POLLUX is a high-resolution, UV spectropolarimeter proposed for the
LUVOIR-A architecture (15-meter primary mirror).
The instrument Phase 0 study started in January 2017. It is led by LAM
and LESIA with the support of the French Space Agency (CNES), and
performed by a consortium of European scientists.
POLLUX is a spectropolarimeter working in three channels. For practical reasons we refer to these as NUV (200 - 400 nm), MUV (118.5 - 200 nm), and FUV (90 - 124.5 nm). Each channel is equipped with its own dedicated polarimeter followed by a high-resolution spectrograph. This design allows to achieve high spectral resolving power with feasible and affordable values of the detector length, the camera optics field of view, and the overall size of the instrument. It also allows us to use dedicated optical elements, coatings, detector, and polarimeter for each band, hence gaining in efficiency. The MUV + NUV channels are recorded simultaneously, while the FUV is recorded separately. POLLUX can be operated in pure spectroscopy mode or in spectropolarimetric mode. The full polarimeters are thus retractable in the MUV and NUV to allow the pure spectroscopic mode. In the FUV only the modulator is retractable. The analyzer is kept in the optical path to direct the beam towards the collimator.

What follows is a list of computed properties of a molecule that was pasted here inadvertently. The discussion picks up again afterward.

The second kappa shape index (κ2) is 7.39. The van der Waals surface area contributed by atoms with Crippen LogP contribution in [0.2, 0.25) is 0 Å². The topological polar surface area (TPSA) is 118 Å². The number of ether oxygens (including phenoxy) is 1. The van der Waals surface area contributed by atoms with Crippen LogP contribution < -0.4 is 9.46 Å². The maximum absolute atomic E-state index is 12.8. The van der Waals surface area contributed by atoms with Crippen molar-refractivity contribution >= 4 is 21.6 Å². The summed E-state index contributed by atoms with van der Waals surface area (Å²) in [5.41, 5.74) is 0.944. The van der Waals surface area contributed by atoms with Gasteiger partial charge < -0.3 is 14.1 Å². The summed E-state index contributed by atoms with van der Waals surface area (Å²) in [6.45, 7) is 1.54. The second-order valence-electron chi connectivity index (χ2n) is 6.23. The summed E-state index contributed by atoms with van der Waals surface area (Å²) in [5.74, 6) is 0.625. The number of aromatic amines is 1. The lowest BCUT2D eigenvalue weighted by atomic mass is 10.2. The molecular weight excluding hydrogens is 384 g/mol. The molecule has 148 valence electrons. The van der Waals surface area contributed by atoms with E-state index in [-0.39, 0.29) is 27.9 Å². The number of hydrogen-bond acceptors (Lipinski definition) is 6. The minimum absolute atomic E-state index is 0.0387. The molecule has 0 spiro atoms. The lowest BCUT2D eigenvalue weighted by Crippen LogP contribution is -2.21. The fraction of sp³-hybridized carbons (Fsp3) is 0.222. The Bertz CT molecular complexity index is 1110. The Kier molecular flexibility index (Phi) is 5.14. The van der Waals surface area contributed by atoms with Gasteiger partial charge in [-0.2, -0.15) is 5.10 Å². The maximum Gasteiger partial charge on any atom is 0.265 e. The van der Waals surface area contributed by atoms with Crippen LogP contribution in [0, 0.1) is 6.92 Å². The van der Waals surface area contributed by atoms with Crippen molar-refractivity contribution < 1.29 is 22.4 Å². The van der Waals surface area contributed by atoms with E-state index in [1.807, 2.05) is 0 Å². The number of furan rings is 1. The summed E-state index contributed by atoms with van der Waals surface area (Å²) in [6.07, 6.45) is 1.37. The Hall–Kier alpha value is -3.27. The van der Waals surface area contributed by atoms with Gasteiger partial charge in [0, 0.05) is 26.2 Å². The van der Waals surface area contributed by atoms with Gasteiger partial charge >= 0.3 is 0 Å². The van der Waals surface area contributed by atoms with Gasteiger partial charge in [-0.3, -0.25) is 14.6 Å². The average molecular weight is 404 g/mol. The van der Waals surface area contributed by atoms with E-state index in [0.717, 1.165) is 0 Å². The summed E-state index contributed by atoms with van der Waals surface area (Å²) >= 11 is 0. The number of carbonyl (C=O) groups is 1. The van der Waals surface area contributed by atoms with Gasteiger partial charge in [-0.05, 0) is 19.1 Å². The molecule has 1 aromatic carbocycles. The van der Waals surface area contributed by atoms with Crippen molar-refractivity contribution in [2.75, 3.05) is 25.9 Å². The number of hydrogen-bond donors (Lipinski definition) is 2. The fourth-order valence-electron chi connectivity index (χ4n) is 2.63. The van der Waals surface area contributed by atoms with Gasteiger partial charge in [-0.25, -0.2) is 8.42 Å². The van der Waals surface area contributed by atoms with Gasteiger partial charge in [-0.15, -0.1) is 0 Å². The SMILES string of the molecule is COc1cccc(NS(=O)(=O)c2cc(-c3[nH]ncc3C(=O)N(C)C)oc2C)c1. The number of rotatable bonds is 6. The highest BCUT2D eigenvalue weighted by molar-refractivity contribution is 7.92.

POLLUX will address a range of questions at the core of the LUVOIR
Science portfolio. The combination of high resolution and broad
coverage of the UV bandpass will resolve narrow UV emission and
absorption lines originating in diffuse media, thus permitting the
study of the baryon cycle over cosmic time: from galaxies forming
stars out of interstellar gas and grains, and stars forming planets,
to the various forms of feedback into the interstellar and
intergalactic medium (ISM and IGM), and active galactic nuclei (AGN).
UV circular and linear polarimetry will reveal the magnetic fields for
a wide variety of objects for the first time, from AGN outflows to a
diverse range of stars, stellar explosions (both supernovae and their
remnants), the ISM and IGM. It will enable detection of polarized
light reflected from exoplanets (or their circumplanetary material and
moons), characterization of the magnetospheres of stars and planets
(and their interactions), and measurements of the influence of
magnetic fields at the (inter)galactic scale.